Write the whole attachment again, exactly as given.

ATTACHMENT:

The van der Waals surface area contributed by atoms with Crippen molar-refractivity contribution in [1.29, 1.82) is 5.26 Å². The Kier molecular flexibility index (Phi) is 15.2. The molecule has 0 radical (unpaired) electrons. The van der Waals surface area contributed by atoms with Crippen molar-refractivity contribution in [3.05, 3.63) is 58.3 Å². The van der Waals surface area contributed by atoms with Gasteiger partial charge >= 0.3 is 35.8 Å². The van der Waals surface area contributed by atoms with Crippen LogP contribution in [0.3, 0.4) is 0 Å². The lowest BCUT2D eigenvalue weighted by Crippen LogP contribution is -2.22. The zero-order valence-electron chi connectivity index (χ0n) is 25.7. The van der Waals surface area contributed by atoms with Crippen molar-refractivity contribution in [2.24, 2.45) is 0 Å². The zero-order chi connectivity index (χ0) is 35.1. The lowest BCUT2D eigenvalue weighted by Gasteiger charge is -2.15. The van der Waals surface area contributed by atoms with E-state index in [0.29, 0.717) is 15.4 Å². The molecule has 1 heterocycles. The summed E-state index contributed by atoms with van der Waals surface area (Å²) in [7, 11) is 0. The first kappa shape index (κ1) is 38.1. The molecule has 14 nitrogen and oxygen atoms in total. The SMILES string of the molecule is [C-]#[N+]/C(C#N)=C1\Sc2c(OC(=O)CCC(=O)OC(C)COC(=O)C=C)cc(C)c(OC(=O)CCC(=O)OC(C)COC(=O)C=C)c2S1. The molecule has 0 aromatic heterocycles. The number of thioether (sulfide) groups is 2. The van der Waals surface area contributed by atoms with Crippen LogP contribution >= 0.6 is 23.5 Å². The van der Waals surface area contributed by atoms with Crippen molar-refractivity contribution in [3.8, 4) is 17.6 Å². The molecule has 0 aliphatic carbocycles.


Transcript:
The van der Waals surface area contributed by atoms with Crippen molar-refractivity contribution in [1.29, 1.82) is 5.26 Å². The Kier molecular flexibility index (Phi) is 15.2. The molecule has 0 radical (unpaired) electrons. The van der Waals surface area contributed by atoms with Crippen molar-refractivity contribution in [3.05, 3.63) is 58.3 Å². The van der Waals surface area contributed by atoms with Gasteiger partial charge >= 0.3 is 35.8 Å². The van der Waals surface area contributed by atoms with Crippen LogP contribution in [0.3, 0.4) is 0 Å². The lowest BCUT2D eigenvalue weighted by Crippen LogP contribution is -2.22. The zero-order valence-electron chi connectivity index (χ0n) is 25.7. The van der Waals surface area contributed by atoms with Crippen molar-refractivity contribution in [2.24, 2.45) is 0 Å². The zero-order chi connectivity index (χ0) is 35.1. The lowest BCUT2D eigenvalue weighted by Gasteiger charge is -2.15. The van der Waals surface area contributed by atoms with E-state index in [0.29, 0.717) is 15.4 Å². The molecule has 1 heterocycles. The summed E-state index contributed by atoms with van der Waals surface area (Å²) in [7, 11) is 0. The first kappa shape index (κ1) is 38.1. The molecule has 14 nitrogen and oxygen atoms in total. The SMILES string of the molecule is [C-]#[N+]/C(C#N)=C1\Sc2c(OC(=O)CCC(=O)OC(C)COC(=O)C=C)cc(C)c(OC(=O)CCC(=O)OC(C)COC(=O)C=C)c2S1. The molecule has 0 aromatic heterocycles. The number of thioether (sulfide) groups is 2. The van der Waals surface area contributed by atoms with Crippen LogP contribution >= 0.6 is 23.5 Å². The van der Waals surface area contributed by atoms with Crippen molar-refractivity contribution in [3.8, 4) is 17.6 Å². The molecule has 0 aliphatic carbocycles.